'We must recapture evangelism': E4E Summit

by Will Hall/Baptist Message, posted Monday, February 18, 2019 (7 months ago)
Tags: Evangelism

About 100 people traveled from across the United States to gather in Oklahoma at the Falls Creek Conference Center to identify issues that have led to declines in evangelism as well as the use of evangelists in the Southern Baptist Convention.
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DAVIS, Okla. (BP) -- About 100 evangelists, pastors, directors of evangelism and some wives traveled from across the United States to gather in Oklahoma at the Falls Creek Conference Center to identify issues that have led to declines in evangelism as well as the use of evangelists in the Southern Baptist Convention. They also met to develop recommendations about how to restore the denomination to its Great Commission roots.

The group included a diverse representation in age and geography, with a large number among the crowd identifying themselves as 45 years old or younger. The guest list showed many attendees were from Oklahoma, Texas and Louisiana, but included members from the other mainline state conventions from as far away as North and South Carolina.

The two days of focused conversations, Feb. 11-12, were aimed at developing a national plan of action on evangelism to recommend to the North American Mission Board, which sponsored the summit, noted organizers and key contributors.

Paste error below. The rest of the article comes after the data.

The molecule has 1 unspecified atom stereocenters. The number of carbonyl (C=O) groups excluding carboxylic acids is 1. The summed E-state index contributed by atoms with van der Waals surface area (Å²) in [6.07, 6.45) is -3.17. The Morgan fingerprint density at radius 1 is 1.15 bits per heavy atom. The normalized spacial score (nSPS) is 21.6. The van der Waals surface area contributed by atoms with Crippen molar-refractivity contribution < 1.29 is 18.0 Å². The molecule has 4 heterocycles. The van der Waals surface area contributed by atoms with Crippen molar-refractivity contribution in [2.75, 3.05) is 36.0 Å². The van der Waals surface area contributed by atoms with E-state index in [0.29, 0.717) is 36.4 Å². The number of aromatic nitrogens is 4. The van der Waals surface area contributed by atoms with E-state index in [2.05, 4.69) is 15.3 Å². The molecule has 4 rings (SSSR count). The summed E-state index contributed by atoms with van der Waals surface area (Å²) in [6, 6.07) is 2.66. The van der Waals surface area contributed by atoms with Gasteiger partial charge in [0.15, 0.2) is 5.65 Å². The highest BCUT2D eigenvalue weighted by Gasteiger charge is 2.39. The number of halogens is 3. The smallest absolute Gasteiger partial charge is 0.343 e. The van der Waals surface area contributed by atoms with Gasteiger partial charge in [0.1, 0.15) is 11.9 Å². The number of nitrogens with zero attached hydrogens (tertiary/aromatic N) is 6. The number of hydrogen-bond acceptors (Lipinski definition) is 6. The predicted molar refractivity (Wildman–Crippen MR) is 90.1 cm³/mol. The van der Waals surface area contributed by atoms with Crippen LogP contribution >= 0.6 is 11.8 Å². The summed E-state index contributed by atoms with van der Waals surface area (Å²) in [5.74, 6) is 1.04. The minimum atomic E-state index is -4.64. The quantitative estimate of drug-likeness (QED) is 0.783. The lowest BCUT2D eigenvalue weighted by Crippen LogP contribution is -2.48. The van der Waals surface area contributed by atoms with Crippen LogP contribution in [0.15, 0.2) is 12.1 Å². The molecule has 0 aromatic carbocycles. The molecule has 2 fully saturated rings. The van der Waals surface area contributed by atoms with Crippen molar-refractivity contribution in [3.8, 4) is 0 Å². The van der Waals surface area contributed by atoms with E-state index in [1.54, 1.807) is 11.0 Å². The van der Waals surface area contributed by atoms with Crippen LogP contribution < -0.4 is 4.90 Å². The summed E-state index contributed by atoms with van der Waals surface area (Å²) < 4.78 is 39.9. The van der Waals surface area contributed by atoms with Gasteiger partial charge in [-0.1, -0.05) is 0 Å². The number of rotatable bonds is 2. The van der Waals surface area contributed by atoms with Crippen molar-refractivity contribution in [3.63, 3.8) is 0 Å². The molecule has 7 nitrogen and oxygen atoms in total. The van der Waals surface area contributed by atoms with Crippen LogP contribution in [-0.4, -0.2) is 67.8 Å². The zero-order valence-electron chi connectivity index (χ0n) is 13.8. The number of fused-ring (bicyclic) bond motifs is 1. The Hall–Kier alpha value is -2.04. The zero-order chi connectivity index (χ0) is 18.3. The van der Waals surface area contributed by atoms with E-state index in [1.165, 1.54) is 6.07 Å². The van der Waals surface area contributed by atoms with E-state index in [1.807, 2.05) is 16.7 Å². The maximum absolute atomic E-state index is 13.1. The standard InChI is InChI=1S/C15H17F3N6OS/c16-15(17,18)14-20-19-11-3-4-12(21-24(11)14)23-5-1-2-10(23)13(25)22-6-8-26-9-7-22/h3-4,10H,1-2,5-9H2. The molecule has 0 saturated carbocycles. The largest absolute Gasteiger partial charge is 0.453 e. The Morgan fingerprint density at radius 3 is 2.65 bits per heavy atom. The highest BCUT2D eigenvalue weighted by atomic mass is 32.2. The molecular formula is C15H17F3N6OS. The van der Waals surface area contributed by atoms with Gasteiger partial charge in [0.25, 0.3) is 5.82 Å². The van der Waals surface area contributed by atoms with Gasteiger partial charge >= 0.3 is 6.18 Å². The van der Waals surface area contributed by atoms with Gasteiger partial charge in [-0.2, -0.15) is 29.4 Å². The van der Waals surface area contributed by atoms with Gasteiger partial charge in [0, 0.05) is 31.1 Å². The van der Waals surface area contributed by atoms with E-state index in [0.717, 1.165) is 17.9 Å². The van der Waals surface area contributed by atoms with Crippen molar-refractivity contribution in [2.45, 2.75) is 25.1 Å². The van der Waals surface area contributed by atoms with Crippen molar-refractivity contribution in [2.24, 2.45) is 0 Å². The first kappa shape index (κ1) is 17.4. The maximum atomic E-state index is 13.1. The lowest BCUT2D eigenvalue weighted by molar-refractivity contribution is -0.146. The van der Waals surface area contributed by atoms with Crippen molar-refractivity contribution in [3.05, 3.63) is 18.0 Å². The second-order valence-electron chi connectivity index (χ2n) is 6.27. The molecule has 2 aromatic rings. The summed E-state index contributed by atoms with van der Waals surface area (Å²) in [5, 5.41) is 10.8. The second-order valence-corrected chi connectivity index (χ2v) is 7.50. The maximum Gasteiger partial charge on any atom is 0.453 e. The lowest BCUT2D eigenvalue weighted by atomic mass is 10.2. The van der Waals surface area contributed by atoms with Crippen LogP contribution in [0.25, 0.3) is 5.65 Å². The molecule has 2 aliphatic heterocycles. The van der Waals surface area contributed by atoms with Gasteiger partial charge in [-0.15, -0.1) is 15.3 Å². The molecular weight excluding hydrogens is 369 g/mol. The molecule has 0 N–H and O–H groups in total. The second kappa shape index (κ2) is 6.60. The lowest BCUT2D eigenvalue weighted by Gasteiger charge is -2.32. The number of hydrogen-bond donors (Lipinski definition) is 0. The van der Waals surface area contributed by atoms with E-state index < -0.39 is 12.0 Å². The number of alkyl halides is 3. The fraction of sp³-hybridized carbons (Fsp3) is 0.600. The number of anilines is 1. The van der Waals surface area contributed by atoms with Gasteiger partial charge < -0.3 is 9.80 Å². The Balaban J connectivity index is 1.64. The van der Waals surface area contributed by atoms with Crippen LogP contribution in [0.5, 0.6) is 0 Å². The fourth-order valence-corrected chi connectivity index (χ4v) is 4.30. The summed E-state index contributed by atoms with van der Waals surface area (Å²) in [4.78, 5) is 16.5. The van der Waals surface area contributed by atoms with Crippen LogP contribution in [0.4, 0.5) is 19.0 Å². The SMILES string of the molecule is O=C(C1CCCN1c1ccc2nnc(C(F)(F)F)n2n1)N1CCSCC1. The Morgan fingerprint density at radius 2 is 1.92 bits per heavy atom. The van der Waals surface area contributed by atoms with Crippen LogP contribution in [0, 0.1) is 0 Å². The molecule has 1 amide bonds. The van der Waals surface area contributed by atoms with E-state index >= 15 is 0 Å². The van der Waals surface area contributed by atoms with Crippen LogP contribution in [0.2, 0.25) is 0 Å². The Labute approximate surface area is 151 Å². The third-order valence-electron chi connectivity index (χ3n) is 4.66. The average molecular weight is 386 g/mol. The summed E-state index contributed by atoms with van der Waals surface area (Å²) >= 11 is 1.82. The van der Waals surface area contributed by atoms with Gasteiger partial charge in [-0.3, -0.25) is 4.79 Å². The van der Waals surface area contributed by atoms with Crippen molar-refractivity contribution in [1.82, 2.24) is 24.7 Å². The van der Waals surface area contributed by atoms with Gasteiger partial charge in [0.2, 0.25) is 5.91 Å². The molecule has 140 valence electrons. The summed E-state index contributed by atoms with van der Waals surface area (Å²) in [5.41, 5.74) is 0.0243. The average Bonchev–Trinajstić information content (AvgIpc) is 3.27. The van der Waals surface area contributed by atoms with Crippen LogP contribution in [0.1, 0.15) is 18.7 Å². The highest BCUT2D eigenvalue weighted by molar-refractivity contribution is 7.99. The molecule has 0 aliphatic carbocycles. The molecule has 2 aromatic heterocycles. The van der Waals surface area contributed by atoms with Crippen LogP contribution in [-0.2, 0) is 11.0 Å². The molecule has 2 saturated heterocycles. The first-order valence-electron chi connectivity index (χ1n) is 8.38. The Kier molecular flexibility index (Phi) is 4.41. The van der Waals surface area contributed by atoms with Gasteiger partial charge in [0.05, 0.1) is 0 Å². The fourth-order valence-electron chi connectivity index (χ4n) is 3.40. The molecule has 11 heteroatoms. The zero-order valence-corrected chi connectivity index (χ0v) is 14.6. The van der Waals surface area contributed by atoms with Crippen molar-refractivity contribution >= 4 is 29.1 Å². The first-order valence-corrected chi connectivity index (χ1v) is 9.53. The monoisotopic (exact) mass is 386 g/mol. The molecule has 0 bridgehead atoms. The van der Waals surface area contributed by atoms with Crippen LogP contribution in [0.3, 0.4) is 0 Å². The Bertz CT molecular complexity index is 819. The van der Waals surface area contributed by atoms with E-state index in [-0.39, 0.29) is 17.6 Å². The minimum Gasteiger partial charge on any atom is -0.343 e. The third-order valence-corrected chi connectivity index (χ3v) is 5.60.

Backdrop

The "by invitation" Ephesians 4 Evangelists Summit was organized and hosted by the Conference of Southern Baptist Evangelists and led by international evangelist Sammy Tippit, who was elected president of the Conference of Southern Baptist Evangelists at the 2018 SBC Annual Meeting in Dallas.

Tippit told the audience to be honest with each other in addressing the issues, and to be respectful, in order to draw everyone into the numerous planned conversations that were built into the schedule.

"What are not on the table are the theological controversies that are obvious in the convention," Tippit cautioned, "nor the evident politics that are a matter of discussion among Southern Baptists."

"There will be no preaching or special music," he added. "Instead, we will grapple largely with topics that lead us to good conclusions about what we can do as evangelists and evangelistic pastors to restore our churches and our convention to the Great Commission again."

Framing the context

The series of table conversations and broader open forums were supplemented by: a videotaped interview by Tippit with John Vaughn, founder of Church Growth Today and a leading researcher on church health; a presentation by Steve Pearson, evangelism specialist for the Tennessee Baptist Mission Board; and, a live streamed message from Chuck Kelley, chancellor of New Orleans Baptist Theological Seminary.

Vaughan cited a megachurch mentality that has "overwhelmed and actually neutralized the vision of local churches, and our associations and state and national conventions, as it relates to evangelism and especially evangelists."